22 November 2021 - THE RED BARON'S GRAVE




G'day folks,

Baron Manfred von Richthofen—known simply as the ‘Red Baron’—was a famed fighter pilot in the German Air Force during World War I.

Credited with 80 air combat victories, the Red Baron met his demise when he was shot by a soldier in April 1918. It is surmised that Gunner W. J. “Snowy” Evans—a soldier with the Royal Australian Artillery— is likely the one to have killed the famed pilot. 

 Six pilots of a similar rank served as pallbearers at his first funeral. He was later moved to a cemetery in Berlin. There, a huge monument was placed on his grave by the Nazi government. After the war, it fell on the Soviet side of the line where the headstone and memorial were shot numerous times as people fled to West Berlin so in the early 1970s the family moved the Baron one last time to the family plot in Wiesbaden. Each year there is a memorial service around the anniversary of when he was shot down. 

Clancy's comment: He had some great victories, but all wars suck.

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G'day folks,

Biblical beasts and endangered animal preservation come together in this Israeli zoo. 

While the current Tisch Family Zoological Park has been providing visitors with a glimpse of the creatures of the Bible since 1993, its roots began decades earlier. 


 The large zoological center now known as the Tisch Family Zoological Park or simply the Jerusalem Biblical Zoo by the locals, originally began as the small passion project of a Jewish scholar who wanted to help people experience the Bible as reality as opposed to simply in the abstract. 


Aharon Shulov was a professor of zoology Jerusalem’s Hebrew University when he started his original children’s zoo in 1940. The small collection of animals were all creatures that had been named in the Bible, displayed in a public street. However due to complaints from neighbors, Shulov’s collection had to be moved to a new location. Thus began a series of moves for the collection that lasted until the early 90’s when the expanding menagerie landed in its current home in Jerusalem.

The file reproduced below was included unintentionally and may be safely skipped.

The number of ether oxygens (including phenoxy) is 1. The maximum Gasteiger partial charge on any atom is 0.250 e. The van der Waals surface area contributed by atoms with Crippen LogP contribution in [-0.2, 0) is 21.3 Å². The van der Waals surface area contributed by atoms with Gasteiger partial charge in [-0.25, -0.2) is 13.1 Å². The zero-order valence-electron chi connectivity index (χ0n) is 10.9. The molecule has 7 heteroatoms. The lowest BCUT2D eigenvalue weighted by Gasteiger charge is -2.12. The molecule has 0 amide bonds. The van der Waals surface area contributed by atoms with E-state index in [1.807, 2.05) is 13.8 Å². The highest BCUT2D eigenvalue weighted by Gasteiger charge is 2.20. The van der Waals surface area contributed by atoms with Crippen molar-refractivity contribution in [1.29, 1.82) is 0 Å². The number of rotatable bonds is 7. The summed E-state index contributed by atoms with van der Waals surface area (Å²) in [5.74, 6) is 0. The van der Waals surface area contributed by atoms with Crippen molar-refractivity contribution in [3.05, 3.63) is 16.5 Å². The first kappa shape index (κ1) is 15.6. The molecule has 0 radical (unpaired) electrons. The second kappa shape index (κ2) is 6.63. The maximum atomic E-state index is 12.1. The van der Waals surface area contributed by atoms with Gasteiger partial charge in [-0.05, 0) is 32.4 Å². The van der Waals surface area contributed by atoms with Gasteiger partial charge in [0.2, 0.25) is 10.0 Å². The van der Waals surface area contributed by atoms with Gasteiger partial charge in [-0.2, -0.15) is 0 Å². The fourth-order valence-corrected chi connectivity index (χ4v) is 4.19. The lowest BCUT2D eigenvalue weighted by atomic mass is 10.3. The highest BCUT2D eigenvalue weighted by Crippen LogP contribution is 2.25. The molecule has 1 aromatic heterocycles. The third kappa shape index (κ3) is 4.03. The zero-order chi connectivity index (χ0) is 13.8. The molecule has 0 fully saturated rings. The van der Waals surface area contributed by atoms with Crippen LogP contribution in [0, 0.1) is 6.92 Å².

Today the 62 acre site continues Shulov’s dream to bring the animals of the Bible to the public as well as a new focus on endangered species. The park contains over 140 different species across its two main sections, the Biblical and the Endangered. Horses, monkeys, lions, exotic birds, frogs, snakes, fish, and countless other beasts are on display, giving both a religious and conservationist viewpoint to the exhibits. Species that are extinct in Israel are even bred in captivity to help repopulate their numbers.

Clancy's comment: A wonderful effort to preserve creatures. They say a zoo is a wonderful place for animals to observe humans. 

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G'day folks,

Nelle Harper Lee was born on April 28, 1926, in Monroeville, Alabama. Her novel To Kill a Mockingbird, which was published in 1960, turned Lee into a literary celebrity and won her a Pulitzer Prize. 
Despite the book’s huge success, Harper Lee never published another novel in her lifetime. In 2015, long after the public had given up on seeing anything more from her, a manuscript which she had submitted in 1957, before To Kill A Mockingbird, and was thought to be lost had resurfaced mysteriously. It was published a year later under the title Go Set a Watchman. Many years after Lee became a household name, she would say straightforwardly that the success of her first novel overwhelmed her, making it impossible for her to write a follow-up book. 

And To Kill A Mockingbird indeed was, and still is, a phenomenon. Its enduring success was unprecedented. Only a week after its publication, the novel jumped to the top of the best-seller list and remained there for 88 weeks. It was translated into some 40 languages and sold more than 40 million copies worldwide. Its appeal, in part, is due to the universal themes it grapples with, empathy, identity, and compassion. Harper Lee died in 2016, in her hometown of Monroeville, where she spent the latter part of her life. Here are some of the most remarkable and enduring quotes she left us.